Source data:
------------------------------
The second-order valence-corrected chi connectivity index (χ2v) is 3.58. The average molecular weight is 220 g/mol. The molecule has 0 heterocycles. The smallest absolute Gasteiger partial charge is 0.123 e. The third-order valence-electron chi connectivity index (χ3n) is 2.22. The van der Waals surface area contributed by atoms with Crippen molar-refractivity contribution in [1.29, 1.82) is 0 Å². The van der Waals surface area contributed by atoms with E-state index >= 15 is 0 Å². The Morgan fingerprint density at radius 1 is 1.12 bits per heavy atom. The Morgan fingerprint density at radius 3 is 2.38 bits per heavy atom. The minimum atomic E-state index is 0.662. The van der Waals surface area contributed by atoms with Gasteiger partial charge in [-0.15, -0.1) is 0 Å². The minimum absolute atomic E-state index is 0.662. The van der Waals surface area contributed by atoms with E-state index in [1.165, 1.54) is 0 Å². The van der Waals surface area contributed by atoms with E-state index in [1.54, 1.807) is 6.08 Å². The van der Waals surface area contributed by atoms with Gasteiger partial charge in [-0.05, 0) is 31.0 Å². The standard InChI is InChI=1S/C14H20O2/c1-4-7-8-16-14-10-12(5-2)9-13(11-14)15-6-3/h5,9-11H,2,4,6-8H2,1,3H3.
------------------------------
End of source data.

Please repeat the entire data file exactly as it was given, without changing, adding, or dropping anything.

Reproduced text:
The second-order valence-corrected chi connectivity index (χ2v) is 3.58. The average molecular weight is 220 g/mol. The molecule has 0 heterocycles. The smallest absolute Gasteiger partial charge is 0.123 e. The third-order valence-electron chi connectivity index (χ3n) is 2.22. The van der Waals surface area contributed by atoms with Crippen molar-refractivity contribution in [1.29, 1.82) is 0 Å². The van der Waals surface area contributed by atoms with E-state index >= 15 is 0 Å². The Morgan fingerprint density at radius 1 is 1.12 bits per heavy atom. The Morgan fingerprint density at radius 3 is 2.38 bits per heavy atom. The minimum atomic E-state index is 0.662. The van der Waals surface area contributed by atoms with Gasteiger partial charge in [-0.15, -0.1) is 0 Å². The minimum absolute atomic E-state index is 0.662. The van der Waals surface area contributed by atoms with E-state index in [1.165, 1.54) is 0 Å². The van der Waals surface area contributed by atoms with E-state index in [1.54, 1.807) is 6.08 Å². The van der Waals surface area contributed by atoms with Gasteiger partial charge in [-0.05, 0) is 31.0 Å². The standard InChI is InChI=1S/C14H20O2/c1-4-7-8-16-14-10-12(5-2)9-13(11-14)15-6-3/h5,9-11H,2,4,6-8H2,1,3H3.